In Poland, the war against the potato beetle (stonka) began in the second half of the 1940s. Articles on the plague appeared in major newspapers and farmers' magazines such as Przysposobienie Rolnicze i Wojskowe ("Agricultural and Military Almanac"). The official organ of the ruling communist Polish United Workers' Party Trybuna Ludu ("People's Tribune") reported that after being dropped on the Baltic Sea by American planes, the beetle emerged onto land and began to wage "sabotage and diversionary actions aimed at socialist Poland". As a result, the communist government declared a "merciless war against the beetle". A Naczelny Nadzwyczajny Komisarz ("General Special Commissar") was appointed to oversee the assault on the beetles, the country was divided into strategic sectors, and battle maps indicating enemy positions were drawn up. Simultaneously, instructions were issued to farmers describing simple and effective ways of eradicating the pest if pesticides were not available; for instance drowning specimens in water with a small admixture of kerosene. Even Poland's socialist poets joined the struggle, exemplified by Maria Kownacka's poem Alarm, which instructs farmers to "protect the potatoes!!!" and tells either the beetle or the imperialists that "we will not let ourselves to be starved!!!" (exclamation marks in original).[6]

A Polish newsreel from 1950, "Walka z stonką" ("The struggle against the beetle"), claimed that "the progressive opinion of the world has rightfully condemned the crimes of the American pilots who dropped tremendous amounts of the potato beetle on the fields of the German Democratic Republic... from where the beetle invaded Polish territory". The news report went on to describe the campaign launched by the Polish Ministry of Agriculture to eradicate the pest through the use of DDT (Azotox in its Soviet bloc version), vigilance on Poland's Baltic coast, engagement of the Polish Air Force, and the general mobilization of society, particularly the youth. The newsreel concluded that "the American pest will be unsuccessful both in Poland and Germany. The warmongers' provocation will crash and burn. Everyone to war against the beetle!"[7]

In a 1951 book published by the Polish Ministry of Defense, Zofia Kowalska wrote that American planes dropped beetles, "violating sovereign airspace", on the night of 24 May in East Germany, in the Zwickauer Land of Saxony.[8]

In Poland, the propaganda campaign associated with the beetle ended by the beginning of the 1960s.

Western response[edit]

In response to the allegations issued by the Soviet bloc countries' governments, the US issued tepid denials.[5] In August 1950, at the suggestion of the CIA, the West German authorities printed postcard-sized cardboard replicas of the potato beetle and stamped these with political slogans and the letter "F" for "Freiheit" ("Freedom"). A number of these were sent to all the municipal governments in East Germany and the rest dropped from a balloon over East German territory as a joke.[9]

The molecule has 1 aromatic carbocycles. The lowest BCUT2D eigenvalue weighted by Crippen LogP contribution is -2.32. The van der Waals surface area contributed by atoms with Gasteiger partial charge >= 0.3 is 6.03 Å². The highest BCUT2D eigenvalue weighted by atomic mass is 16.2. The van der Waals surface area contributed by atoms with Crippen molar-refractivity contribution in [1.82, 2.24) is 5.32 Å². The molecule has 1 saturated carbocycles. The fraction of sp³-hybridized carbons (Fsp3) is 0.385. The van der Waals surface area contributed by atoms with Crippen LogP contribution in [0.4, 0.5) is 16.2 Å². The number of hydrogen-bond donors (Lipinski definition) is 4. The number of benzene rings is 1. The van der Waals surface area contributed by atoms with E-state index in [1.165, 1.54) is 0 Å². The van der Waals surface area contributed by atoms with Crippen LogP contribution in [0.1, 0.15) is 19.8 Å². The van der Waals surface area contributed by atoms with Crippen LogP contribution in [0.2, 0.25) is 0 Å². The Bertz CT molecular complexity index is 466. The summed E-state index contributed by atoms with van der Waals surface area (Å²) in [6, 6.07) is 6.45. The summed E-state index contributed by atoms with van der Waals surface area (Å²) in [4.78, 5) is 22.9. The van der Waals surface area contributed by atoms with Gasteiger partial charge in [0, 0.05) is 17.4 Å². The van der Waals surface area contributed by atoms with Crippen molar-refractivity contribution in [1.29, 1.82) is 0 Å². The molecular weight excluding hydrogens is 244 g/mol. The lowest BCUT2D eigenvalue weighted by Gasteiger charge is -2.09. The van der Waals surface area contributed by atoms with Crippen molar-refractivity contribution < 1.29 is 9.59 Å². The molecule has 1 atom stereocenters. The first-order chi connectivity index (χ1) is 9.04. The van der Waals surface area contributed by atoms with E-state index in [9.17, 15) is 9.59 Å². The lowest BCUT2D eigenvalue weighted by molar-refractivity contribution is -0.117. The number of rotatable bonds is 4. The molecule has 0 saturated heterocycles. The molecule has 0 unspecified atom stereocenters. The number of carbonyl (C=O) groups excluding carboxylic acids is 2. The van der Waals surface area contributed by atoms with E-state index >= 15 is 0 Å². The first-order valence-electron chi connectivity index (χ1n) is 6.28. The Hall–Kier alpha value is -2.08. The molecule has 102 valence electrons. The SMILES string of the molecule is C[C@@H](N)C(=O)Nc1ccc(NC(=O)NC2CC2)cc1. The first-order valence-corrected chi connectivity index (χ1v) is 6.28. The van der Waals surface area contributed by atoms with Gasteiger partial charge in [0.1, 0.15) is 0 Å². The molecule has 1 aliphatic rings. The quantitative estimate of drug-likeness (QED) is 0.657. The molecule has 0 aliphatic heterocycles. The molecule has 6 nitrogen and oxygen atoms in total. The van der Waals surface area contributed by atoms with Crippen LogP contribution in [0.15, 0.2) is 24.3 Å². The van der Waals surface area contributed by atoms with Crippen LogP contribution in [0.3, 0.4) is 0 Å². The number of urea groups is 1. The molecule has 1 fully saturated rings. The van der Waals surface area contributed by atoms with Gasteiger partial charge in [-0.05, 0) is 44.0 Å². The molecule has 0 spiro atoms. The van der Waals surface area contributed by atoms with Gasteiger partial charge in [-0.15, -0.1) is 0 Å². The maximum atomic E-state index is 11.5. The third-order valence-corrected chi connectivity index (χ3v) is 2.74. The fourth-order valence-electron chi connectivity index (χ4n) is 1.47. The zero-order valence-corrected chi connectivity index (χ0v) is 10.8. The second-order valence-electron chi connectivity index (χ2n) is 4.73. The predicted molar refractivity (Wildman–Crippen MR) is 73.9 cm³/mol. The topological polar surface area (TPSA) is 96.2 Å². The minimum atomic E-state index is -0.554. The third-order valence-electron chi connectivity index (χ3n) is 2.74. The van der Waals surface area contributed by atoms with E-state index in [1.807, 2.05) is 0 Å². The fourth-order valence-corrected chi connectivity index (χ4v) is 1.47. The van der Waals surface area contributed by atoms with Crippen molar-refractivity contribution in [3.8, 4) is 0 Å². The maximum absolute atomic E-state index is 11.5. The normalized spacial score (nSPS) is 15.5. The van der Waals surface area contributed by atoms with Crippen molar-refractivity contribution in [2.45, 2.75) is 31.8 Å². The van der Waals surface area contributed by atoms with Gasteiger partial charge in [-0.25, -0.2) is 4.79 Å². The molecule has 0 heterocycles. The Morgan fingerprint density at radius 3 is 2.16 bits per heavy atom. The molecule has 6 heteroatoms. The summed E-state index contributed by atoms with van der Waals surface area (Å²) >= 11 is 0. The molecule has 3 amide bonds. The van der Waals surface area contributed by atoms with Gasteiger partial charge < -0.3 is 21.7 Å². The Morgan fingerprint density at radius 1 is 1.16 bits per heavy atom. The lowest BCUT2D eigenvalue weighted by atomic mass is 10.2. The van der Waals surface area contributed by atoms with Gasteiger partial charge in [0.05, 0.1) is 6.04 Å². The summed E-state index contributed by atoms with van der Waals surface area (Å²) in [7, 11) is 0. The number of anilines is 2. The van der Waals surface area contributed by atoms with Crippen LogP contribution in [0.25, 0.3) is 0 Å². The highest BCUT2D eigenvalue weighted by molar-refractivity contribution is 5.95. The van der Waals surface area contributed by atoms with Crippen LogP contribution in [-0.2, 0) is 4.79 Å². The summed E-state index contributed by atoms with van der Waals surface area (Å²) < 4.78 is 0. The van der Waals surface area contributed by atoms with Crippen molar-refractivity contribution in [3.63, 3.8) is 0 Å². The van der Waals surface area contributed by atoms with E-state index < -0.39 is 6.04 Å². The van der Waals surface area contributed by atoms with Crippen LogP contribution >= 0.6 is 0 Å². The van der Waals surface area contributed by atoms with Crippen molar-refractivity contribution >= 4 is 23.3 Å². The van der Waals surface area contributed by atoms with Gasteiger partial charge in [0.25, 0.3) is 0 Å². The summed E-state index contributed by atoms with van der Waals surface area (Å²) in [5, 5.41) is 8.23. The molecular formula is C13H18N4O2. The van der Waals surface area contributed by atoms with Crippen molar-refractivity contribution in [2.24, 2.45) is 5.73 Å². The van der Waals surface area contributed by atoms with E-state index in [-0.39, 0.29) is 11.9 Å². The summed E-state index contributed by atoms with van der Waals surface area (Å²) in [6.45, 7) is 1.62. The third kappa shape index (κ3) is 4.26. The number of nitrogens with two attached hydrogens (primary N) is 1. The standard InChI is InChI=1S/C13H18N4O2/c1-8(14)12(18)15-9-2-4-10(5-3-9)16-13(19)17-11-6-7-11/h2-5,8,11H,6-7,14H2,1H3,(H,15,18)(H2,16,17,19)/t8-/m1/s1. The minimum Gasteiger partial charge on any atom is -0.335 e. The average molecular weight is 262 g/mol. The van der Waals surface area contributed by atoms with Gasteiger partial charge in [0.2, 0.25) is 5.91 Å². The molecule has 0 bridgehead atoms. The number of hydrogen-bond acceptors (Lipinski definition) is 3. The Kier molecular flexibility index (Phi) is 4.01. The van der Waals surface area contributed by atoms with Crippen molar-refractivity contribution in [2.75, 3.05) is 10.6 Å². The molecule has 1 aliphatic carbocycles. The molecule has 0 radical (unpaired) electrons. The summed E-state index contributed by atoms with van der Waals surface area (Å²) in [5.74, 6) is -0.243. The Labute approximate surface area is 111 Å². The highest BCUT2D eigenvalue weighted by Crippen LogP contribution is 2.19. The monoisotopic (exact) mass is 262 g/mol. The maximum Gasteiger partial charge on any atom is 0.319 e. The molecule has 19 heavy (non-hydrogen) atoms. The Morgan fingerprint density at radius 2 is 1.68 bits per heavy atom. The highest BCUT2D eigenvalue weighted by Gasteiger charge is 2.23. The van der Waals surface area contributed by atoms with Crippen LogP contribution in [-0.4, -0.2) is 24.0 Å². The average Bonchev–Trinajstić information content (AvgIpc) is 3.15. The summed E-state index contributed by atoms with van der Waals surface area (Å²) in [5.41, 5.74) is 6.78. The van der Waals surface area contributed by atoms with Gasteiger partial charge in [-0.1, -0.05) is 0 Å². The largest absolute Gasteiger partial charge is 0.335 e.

Modern era[edit]

In the European Union, the beetle remains a regulated (quarantine) pest for the United Kingdom, the Republic of Ireland, the Balearic Islands, Cyprus, Malta and southern parts of Sweden and Finland. It is not endemic in any of these member states, although occasional infestations occur, as in Finland in the summer of 2011, when strong winds blew from Russia.[10][11]

References[edit]

  1. ^ a b Lockwood, Jeffrey A. (2008). Six-Legged Soldiers: Using Insects as Weapons of War. Oxford University Press. p. 136. ISBN 0199743886.
  2. ^ Lockwood, Jeffrey A. (2008). Six-Legged Soldiers: Using Insects as Weapons of War. Oxford University Press. p. 407. ISBN 0199743886.
  3. ^ a b Leitenberg, M.; Zilinskas, R. A.; Kuhn, J. H. (2012). The Soviet Biological Weapons Program: a history. Harvard University Press. p. 408. ISBN 0674065263.
  4. ^ Insect Pests of Potato: Global Perspectives on Biology and Management edited by Andrei Alyokhin, Charles Vincent, Philippe Giordanengo page 14
  5. ^ a b c "Kartoffelkäfer". Landwirtschaft. Chronik und Dorfbuch Widdershausen. Retrieved 21 October 2013.
  6. ^ Daszkiewicz, Alicja (29 November 2006). "Desant stonki". Edukacja i szkolenie. Farmer.pl Portal Nowoczesnego Rolnika. Retrieved 22 October 2013.
  7. ^ Walka z stonka (War against the beetle) (Film). Wytwórnia Filmów Dokumentalnych. 1950.
  8. ^ Kowalska, Zofia (1951). Stonka ziemniaczana. Ministerstwo Obrony Narodowej (Ministry of National Defense, Poland).
  9. ^ Körner, Klaus. "Politische Broschüren im Kalten Krieg". "SBZ von A-Z" - gesamtdeutsche Broschüren?. Deutsches historisches Museum. p. 4. Retrieved 22 October 2013.
  10. ^ Koloradonkuoriainen hyppyyttää tarkastajia perunapelloilla YLE news (in Finnish)
  11. ^ Herrmann, Bernd (2009). "Schauplätze und Themen der Umweltgeschichte : Umwelthistorische Miszellen aus dem Graduiertenkolleg". ISBN 9783941875234. Cite journal requires |journal= (help)